DOE Inspector General Finds Continuing Problems with LANL Fire Protection

September 25, 2009

The Inspector General of the Department of Energy (DOE) recently released an inspection report about the problems with fire protection at Los Alamos National Laboratory (LANL), a facility with "unique" hazards. This is the second report since June, indicating a heightened awareness of the problems that have been documented for over a decade by the Inspector General, as well as the Defense Nuclear Facility Safety Board and the National Nuclear Security Administration.

The Inspector General cited the outstanding recommendations that have not been addressed in the 1995 and 2004 Baseline Needs Assessments, which include staffing, training and the need for pre-fire plans for facilities that handle hazardous chemicals, explosives and radioactive materials. Some of the issues were resolved on September 30, 2008 when the Los Alamos County and the National Nuclear Security Administration signed a Cooperative Agreement for fire protection services, after 11 years of negotiations and temporary contracts. But many of the issues will not be addressed until 2010. The Inspector General said, "... the challenges facing [the National Nuclear Security Administration], LANL, and the County are significant, especially given the history of failed attempts to secure the appropriate level of fire suppression services for LANL. We believe that the recent initiatives taken by the [National Nuclear Security Administration] under the Cooperative Agreement are good first steps, but additional actions are needed."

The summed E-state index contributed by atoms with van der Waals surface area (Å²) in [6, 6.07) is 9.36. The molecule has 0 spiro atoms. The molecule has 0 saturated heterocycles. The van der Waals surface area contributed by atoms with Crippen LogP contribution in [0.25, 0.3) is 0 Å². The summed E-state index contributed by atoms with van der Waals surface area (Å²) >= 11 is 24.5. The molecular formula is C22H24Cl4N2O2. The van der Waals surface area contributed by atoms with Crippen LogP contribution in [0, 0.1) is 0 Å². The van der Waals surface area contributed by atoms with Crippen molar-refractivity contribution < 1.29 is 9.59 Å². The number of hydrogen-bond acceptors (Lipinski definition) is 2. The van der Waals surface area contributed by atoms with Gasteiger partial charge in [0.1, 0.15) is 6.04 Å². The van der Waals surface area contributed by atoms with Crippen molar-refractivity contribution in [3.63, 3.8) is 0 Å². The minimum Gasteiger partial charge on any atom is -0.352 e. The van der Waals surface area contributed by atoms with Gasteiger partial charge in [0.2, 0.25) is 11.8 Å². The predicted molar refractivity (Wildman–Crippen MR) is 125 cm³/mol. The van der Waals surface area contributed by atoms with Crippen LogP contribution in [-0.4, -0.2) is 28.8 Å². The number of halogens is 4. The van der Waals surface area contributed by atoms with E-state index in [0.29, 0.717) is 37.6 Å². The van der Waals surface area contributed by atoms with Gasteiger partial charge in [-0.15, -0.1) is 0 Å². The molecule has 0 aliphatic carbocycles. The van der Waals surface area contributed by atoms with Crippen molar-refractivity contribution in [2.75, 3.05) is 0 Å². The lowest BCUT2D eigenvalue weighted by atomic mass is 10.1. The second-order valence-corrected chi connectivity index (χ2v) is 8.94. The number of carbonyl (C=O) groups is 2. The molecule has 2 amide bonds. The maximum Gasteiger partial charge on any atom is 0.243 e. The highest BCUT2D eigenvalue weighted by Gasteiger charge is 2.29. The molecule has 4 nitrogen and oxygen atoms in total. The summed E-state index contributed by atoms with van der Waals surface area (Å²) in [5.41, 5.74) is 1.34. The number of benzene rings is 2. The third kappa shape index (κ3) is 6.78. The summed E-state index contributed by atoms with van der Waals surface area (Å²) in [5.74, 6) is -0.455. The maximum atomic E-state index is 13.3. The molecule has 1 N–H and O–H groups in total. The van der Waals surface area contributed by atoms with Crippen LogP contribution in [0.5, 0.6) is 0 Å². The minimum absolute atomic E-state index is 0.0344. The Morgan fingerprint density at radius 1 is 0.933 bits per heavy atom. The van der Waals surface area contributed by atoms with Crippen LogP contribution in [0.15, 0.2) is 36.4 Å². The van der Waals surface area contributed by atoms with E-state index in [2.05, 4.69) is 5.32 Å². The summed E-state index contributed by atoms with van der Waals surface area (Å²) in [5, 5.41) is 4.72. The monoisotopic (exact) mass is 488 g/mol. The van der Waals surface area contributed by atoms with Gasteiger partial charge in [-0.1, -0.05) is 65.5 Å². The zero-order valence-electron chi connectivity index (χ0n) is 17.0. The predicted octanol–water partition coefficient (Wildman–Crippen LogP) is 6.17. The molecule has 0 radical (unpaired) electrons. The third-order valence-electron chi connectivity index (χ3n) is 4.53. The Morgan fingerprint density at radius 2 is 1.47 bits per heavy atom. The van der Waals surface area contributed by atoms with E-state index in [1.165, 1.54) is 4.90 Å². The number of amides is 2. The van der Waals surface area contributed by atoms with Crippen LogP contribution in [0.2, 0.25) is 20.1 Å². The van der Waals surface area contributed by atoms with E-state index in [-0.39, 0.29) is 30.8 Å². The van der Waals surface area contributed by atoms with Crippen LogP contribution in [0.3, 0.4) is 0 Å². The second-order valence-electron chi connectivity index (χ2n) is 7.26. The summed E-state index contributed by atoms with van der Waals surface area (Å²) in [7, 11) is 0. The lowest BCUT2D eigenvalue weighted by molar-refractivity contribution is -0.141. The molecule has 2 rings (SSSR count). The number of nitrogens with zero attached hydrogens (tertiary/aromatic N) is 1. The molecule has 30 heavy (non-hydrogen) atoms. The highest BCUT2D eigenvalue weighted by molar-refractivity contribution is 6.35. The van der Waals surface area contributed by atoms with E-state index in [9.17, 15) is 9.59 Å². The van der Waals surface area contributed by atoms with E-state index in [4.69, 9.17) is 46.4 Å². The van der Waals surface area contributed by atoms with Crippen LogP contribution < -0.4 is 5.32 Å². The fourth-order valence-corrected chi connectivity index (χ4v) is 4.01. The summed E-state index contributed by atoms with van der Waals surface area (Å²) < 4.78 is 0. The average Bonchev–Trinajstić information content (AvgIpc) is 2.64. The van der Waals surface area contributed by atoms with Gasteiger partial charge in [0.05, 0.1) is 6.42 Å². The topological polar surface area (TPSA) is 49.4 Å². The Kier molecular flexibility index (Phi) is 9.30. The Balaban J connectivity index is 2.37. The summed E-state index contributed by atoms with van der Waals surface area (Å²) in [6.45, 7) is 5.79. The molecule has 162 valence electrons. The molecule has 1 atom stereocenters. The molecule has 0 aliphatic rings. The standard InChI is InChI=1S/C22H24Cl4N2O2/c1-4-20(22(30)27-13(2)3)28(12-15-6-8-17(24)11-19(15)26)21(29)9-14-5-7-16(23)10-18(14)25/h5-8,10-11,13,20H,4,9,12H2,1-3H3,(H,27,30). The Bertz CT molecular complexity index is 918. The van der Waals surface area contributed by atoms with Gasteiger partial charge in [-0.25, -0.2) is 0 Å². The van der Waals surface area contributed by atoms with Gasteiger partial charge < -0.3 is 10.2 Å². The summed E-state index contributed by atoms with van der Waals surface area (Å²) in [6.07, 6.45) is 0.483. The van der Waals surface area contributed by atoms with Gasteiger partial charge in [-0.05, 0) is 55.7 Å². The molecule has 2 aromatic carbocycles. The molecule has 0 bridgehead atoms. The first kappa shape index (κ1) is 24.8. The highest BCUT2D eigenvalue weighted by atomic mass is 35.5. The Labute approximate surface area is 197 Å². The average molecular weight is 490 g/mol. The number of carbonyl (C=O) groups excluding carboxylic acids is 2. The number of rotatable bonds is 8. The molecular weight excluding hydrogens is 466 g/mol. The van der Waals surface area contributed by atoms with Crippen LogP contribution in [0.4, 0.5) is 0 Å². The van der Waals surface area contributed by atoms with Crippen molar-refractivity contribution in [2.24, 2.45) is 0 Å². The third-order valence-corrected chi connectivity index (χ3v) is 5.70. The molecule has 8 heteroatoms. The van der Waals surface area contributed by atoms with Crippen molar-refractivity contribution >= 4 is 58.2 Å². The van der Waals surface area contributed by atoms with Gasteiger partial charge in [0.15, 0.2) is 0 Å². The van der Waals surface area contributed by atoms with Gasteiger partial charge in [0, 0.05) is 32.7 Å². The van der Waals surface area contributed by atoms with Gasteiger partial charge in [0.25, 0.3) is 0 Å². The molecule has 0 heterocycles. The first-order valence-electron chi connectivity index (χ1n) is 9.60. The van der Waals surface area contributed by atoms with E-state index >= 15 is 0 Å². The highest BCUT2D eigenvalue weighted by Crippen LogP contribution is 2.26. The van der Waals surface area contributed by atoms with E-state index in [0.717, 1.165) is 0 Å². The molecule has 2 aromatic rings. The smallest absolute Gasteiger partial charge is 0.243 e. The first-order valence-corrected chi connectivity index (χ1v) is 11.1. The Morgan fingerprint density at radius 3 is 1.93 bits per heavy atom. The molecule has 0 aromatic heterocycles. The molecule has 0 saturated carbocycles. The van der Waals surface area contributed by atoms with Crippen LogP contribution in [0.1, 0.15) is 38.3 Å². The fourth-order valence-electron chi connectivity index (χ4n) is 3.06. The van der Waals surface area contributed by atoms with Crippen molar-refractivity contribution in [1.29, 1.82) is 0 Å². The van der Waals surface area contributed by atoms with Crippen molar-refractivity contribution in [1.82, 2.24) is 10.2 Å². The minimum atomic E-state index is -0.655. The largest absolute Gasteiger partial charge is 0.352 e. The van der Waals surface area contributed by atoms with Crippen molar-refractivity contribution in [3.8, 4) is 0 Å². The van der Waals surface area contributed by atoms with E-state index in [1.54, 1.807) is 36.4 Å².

Kevin Roark, LANL spokesman, said, "We have every confidence that the county firefighters have the required information and access authorities to deal with a fire situation at any of our radiological facilities."

Yet on June 8, 2009, Los Alamos County firefighters could not respond to two smoke alarms at the Los Alamos Neutron Science Complex, a radiological facility, after normal business hours because the gate was closed. The badge reader did not read the firefighters' badges and the override key could not be found. After about 10 minutes, the firefighters gained access. The DOE Office of Health, Safety and Security reported, "This event involves several issues including emergency responder access, communication between several LANL functions, and equipment control/management. It was learned that emergency personnel were not added to the authorized users' list for the badge readers after the method of access was changed a month earlier." Sheri Kotowski, Lead Organizer for the Embudo Valley Environmental Monitoring Group, has been monitoring emergency preparedness and has participated in the extensive negotiations about the draft New Mexico Environment Department hazardous waste permit for LANL. She said that the DOE Inspector General and other federal oversight agencies do not have enforcement powers so that they cannot require LANL to rectify the on-going deficiencies. However, the New Mexico Environment Department does. Kotowski said, "In permits issued by the Environment Department, there are enforcement mechanisms so that the deficiencies must be corrected to ensure that the facilities are in compliance. In the case of the hazardous waste permit, the Environment Department needs to step up and use their enforcement powers to keep the public protected."

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